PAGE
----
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      1. Yes. I’m not sure that Tom Tootlepeddle with qualify for much longer; he has just had a new knee fitted. My torn ligaments have almost healed, too; so I will soon be given the heave – ho.

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  2. Thank-you for telling us about your stick. It is wonderful when we find something that is completely ‘us’ – just exactly what we need. I am glad you have found something that reminds you of your beloved, lost wood. Honeysuckle and Fizz – a perfect combination!

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  3. I have a piece of a small wild cherry tree that we had to cut down drying in the shop. I hope to make it into a walking stick one of these days. Beautiful pictures. We have some honeysuckle on our fence. I keep threatening to cut it, but then it does something cute.

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  4. Fun post all around, but especially reminding me that honeysuckle grew even in the city in the US, in Brooklyn, when I was a girl, and we would take the flower and suck from it for a tiny sweet drop of nectar. I don’t know now if we were just imagining that it was there — but it was an exciting experience for us.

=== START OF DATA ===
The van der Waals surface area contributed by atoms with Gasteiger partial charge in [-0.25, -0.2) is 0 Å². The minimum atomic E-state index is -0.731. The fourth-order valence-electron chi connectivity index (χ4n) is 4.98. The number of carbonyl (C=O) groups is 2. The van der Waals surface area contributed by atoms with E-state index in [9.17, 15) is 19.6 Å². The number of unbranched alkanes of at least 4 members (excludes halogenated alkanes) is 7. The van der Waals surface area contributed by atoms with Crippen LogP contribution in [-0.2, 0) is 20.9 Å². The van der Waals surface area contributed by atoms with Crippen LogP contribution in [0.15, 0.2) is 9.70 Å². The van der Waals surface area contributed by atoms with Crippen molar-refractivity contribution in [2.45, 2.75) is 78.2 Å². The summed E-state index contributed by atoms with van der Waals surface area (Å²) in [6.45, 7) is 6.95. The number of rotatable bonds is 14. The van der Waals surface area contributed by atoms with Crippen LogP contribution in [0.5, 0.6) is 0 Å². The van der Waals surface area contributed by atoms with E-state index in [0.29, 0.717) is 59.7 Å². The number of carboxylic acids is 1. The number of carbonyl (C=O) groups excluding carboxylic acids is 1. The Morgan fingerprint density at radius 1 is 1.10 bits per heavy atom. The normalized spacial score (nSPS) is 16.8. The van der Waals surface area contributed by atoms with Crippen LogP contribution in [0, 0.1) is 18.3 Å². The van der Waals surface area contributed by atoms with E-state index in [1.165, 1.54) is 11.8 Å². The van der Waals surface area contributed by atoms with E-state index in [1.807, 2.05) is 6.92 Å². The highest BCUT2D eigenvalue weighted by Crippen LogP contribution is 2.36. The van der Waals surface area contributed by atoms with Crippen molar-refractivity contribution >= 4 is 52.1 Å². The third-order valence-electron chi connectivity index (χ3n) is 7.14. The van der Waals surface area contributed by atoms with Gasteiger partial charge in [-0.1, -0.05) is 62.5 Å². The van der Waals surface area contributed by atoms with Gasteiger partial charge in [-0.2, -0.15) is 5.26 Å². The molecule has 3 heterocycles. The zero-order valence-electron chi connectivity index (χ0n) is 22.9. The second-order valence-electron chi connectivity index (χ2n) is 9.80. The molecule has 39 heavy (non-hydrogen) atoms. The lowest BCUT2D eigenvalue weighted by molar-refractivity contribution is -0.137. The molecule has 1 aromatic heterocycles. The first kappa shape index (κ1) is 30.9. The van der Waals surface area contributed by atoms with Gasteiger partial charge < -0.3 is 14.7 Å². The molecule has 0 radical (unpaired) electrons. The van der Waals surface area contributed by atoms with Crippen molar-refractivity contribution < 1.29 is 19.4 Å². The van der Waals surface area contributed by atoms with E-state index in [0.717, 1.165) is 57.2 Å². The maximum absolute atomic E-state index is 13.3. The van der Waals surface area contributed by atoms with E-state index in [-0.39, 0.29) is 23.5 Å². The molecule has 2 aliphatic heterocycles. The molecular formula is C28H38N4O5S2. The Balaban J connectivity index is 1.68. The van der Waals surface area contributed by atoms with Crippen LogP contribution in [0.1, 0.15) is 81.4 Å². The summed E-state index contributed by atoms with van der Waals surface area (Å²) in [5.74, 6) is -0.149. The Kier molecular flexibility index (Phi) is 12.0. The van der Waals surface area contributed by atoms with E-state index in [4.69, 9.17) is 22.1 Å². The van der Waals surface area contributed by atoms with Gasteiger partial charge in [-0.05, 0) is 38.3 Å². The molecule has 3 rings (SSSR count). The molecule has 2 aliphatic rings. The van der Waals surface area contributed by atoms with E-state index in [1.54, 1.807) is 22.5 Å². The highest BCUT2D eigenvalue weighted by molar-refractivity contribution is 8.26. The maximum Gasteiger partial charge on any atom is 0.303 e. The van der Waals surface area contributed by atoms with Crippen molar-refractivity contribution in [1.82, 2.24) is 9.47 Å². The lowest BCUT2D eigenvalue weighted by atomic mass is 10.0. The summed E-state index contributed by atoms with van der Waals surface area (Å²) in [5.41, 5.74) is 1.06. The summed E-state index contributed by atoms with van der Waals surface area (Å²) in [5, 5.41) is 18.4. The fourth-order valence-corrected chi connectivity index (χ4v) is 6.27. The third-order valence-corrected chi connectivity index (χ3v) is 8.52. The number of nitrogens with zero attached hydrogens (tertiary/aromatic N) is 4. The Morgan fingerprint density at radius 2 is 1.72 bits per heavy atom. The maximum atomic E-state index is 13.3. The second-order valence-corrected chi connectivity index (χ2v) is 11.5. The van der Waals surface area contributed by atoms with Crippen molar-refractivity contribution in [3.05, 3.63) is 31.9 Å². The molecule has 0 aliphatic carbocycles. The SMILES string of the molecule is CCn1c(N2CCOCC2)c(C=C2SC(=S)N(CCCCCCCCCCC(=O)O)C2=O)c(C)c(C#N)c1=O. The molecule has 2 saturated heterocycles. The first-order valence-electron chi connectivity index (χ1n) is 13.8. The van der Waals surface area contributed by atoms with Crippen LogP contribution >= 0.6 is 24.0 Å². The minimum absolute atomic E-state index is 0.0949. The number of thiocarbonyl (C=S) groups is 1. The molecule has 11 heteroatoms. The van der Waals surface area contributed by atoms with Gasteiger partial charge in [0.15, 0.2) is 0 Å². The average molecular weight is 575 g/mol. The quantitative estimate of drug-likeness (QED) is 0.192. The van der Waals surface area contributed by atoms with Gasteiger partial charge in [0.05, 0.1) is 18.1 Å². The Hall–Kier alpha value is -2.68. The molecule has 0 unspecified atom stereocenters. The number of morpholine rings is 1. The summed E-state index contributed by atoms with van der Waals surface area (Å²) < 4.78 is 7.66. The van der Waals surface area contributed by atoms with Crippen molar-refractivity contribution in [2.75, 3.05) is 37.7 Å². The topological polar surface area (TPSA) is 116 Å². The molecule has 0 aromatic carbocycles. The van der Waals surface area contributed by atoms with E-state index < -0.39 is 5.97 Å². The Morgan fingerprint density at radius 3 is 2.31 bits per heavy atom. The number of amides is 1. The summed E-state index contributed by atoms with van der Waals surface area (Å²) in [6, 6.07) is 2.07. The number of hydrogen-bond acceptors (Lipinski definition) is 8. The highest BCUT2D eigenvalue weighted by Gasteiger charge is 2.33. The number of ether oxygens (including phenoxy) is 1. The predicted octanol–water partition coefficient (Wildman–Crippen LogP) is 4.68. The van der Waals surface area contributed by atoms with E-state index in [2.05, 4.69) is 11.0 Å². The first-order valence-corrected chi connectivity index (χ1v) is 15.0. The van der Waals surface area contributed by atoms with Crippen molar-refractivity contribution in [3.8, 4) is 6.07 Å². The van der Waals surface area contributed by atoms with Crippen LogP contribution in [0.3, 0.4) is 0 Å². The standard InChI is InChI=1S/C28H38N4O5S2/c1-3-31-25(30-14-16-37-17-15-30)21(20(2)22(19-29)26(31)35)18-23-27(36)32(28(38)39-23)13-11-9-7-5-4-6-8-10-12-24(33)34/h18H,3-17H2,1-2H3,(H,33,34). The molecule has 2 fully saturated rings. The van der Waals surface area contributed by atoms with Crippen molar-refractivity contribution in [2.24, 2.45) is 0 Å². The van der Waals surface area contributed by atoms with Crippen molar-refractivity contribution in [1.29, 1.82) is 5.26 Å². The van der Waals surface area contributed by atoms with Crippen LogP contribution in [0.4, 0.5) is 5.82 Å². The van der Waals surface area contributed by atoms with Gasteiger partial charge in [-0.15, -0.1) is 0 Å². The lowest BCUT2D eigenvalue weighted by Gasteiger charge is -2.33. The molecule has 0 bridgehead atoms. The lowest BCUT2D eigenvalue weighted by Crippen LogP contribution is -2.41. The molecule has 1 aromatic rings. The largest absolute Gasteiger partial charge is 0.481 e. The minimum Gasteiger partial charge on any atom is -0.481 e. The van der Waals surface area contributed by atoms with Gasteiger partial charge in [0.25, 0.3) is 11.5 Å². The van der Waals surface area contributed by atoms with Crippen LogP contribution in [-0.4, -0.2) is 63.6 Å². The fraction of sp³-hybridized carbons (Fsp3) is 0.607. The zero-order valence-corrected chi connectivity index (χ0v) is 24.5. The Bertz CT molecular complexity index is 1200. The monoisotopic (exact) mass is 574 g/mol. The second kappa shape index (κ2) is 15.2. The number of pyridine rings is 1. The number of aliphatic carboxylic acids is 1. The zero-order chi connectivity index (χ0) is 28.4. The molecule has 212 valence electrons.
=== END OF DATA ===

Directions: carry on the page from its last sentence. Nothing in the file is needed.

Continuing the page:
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  5. Thanks for sharing the story of your walking stick. I must say yours is a much more interesting style than the old walking stick of my Mother’s I had to resort to last winter. Now I know I can’t walk as much, my use of it (the walking stick) has been no longer necessary – I just take very short walks these days. Mind you, my troublesome lumbar and hip pain keeps nagging away so if the day comes when a walking stick is mandatory outdoors, I hope I have the luck in finding such a beautiful and charming one as yours.

    Love your honeysuckle images. You’ve made them at just the right stage of flowering. Mine are just a jumble of tangled petals as I shot them too late in the flowering season. I must try again next Spring.

    I’m wondering what Fizz asked for in his letter to Santa (assuming he has Christmas wishes). More balls? A colourful warm winter jacket? The joy of your Company for ever and ever? Leather bound booties for a snow-covered Christmas Day walk? Do share.

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  6. My Virginia woods are teeming with honeysuckle; intoxicating smell in the summer, isn’t it? The vines do gain quite a stranglehold on the young saplings. Occasionally I do cut them back just to give the young tree a chance. It’s amazing to see how the vine leaves such a permanent imprint on the young bark.